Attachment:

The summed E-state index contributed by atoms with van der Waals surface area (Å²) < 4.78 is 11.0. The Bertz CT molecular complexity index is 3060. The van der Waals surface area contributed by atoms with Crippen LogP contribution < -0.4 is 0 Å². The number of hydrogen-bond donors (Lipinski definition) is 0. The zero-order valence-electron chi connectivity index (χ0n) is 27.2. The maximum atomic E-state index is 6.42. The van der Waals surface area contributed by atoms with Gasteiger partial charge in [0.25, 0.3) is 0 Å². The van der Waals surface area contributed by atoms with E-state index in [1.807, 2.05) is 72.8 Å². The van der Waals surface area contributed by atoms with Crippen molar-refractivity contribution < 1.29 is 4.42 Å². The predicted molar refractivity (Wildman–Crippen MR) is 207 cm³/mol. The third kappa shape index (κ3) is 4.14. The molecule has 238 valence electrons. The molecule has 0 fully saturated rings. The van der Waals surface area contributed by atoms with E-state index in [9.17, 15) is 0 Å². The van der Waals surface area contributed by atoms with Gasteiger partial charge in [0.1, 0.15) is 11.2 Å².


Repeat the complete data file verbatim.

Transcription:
The summed E-state index contributed by atoms with van der Waals surface area (Å²) < 4.78 is 11.0. The Bertz CT molecular complexity index is 3060. The van der Waals surface area contributed by atoms with Crippen LogP contribution < -0.4 is 0 Å². The number of hydrogen-bond donors (Lipinski definition) is 0. The zero-order valence-electron chi connectivity index (χ0n) is 27.2. The maximum atomic E-state index is 6.42. The van der Waals surface area contributed by atoms with Gasteiger partial charge in [0.25, 0.3) is 0 Å². The van der Waals surface area contributed by atoms with E-state index in [1.807, 2.05) is 72.8 Å². The van der Waals surface area contributed by atoms with Crippen molar-refractivity contribution < 1.29 is 4.42 Å². The predicted molar refractivity (Wildman–Crippen MR) is 207 cm³/mol. The third kappa shape index (κ3) is 4.14. The molecule has 238 valence electrons. The molecule has 0 fully saturated rings. The van der Waals surface area contributed by atoms with E-state index in [9.17, 15) is 0 Å². The van der Waals surface area contributed by atoms with Gasteiger partial charge in [0.1, 0.15) is 11.2 Å².